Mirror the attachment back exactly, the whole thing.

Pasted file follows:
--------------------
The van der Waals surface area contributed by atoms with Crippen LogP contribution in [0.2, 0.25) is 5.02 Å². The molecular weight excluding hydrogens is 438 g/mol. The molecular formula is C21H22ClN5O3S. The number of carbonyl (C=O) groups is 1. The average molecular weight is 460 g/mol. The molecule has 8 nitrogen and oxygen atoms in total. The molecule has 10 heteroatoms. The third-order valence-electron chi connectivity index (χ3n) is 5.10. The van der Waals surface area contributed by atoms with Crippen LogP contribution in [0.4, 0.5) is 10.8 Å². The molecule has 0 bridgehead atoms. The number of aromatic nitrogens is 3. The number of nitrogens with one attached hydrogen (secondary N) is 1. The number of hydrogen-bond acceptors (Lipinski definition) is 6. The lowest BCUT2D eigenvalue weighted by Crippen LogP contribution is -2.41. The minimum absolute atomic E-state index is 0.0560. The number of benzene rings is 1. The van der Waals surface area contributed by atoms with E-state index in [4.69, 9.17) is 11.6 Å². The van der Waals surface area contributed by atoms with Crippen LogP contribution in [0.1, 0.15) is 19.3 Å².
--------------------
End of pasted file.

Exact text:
The van der Waals surface area contributed by atoms with Crippen LogP contribution in [0.2, 0.25) is 5.02 Å². The molecular weight excluding hydrogens is 438 g/mol. The molecular formula is C21H22ClN5O3S. The number of carbonyl (C=O) groups is 1. The average molecular weight is 460 g/mol. The molecule has 8 nitrogen and oxygen atoms in total. The molecule has 10 heteroatoms. The third-order valence-electron chi connectivity index (χ3n) is 5.10. The van der Waals surface area contributed by atoms with Crippen LogP contribution in [0.4, 0.5) is 10.8 Å². The molecule has 0 bridgehead atoms. The number of aromatic nitrogens is 3. The number of nitrogens with one attached hydrogen (secondary N) is 1. The number of hydrogen-bond acceptors (Lipinski definition) is 6. The lowest BCUT2D eigenvalue weighted by Crippen LogP contribution is -2.41. The minimum absolute atomic E-state index is 0.0560. The number of benzene rings is 1. The van der Waals surface area contributed by atoms with E-state index in [4.69, 9.17) is 11.6 Å². The van der Waals surface area contributed by atoms with Crippen LogP contribution in [0.1, 0.15) is 19.3 Å².